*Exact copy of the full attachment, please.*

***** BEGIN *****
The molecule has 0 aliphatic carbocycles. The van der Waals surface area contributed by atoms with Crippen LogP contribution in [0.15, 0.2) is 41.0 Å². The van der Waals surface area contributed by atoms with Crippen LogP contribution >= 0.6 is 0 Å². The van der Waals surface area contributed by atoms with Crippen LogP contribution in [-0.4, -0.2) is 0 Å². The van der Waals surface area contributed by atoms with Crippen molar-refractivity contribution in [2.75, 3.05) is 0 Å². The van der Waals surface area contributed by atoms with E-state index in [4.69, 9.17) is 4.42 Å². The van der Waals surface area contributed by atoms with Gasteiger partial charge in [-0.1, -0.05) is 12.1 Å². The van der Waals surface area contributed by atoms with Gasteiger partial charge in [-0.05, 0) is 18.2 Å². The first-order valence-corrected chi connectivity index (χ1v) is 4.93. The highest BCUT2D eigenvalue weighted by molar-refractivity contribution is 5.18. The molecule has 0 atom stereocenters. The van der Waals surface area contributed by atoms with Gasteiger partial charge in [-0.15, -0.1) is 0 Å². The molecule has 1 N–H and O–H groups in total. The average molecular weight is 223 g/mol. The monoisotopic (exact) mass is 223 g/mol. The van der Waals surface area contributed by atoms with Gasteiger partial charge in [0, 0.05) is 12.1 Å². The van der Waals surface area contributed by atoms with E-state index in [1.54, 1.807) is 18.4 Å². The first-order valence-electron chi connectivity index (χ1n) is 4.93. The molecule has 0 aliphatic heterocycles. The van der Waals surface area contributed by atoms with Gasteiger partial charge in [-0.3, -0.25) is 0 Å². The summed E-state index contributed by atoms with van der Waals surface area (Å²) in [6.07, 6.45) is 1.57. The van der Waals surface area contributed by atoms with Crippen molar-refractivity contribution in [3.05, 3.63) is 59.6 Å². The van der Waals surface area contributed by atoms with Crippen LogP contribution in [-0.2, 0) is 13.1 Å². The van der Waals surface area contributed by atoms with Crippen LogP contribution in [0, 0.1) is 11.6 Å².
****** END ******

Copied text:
The molecule has 0 aliphatic carbocycles. The van der Waals surface area contributed by atoms with Crippen LogP contribution in [0.15, 0.2) is 41.0 Å². The van der Waals surface area contributed by atoms with Crippen LogP contribution >= 0.6 is 0 Å². The van der Waals surface area contributed by atoms with Crippen LogP contribution in [-0.4, -0.2) is 0 Å². The van der Waals surface area contributed by atoms with Crippen molar-refractivity contribution in [2.75, 3.05) is 0 Å². The van der Waals surface area contributed by atoms with E-state index in [4.69, 9.17) is 4.42 Å². The van der Waals surface area contributed by atoms with Gasteiger partial charge in [-0.1, -0.05) is 12.1 Å². The van der Waals surface area contributed by atoms with Gasteiger partial charge in [-0.05, 0) is 18.2 Å². The first-order valence-corrected chi connectivity index (χ1v) is 4.93. The highest BCUT2D eigenvalue weighted by molar-refractivity contribution is 5.18. The molecule has 0 atom stereocenters. The van der Waals surface area contributed by atoms with Gasteiger partial charge in [-0.15, -0.1) is 0 Å². The molecule has 1 N–H and O–H groups in total. The average molecular weight is 223 g/mol. The monoisotopic (exact) mass is 223 g/mol. The van der Waals surface area contributed by atoms with Gasteiger partial charge in [0, 0.05) is 12.1 Å². The van der Waals surface area contributed by atoms with E-state index in [1.54, 1.807) is 18.4 Å². The first-order valence-electron chi connectivity index (χ1n) is 4.93. The molecule has 0 aliphatic heterocycles. The van der Waals surface area contributed by atoms with Gasteiger partial charge in [-0.3, -0.25) is 0 Å². The summed E-state index contributed by atoms with van der Waals surface area (Å²) in [6.07, 6.45) is 1.57. The van der Waals surface area contributed by atoms with Crippen molar-refractivity contribution in [3.05, 3.63) is 59.6 Å². The van der Waals surface area contributed by atoms with Crippen LogP contribution in [-0.2, 0) is 13.1 Å². The van der Waals surface area contributed by atoms with Crippen LogP contribution in [0, 0.1) is 11.6 Å².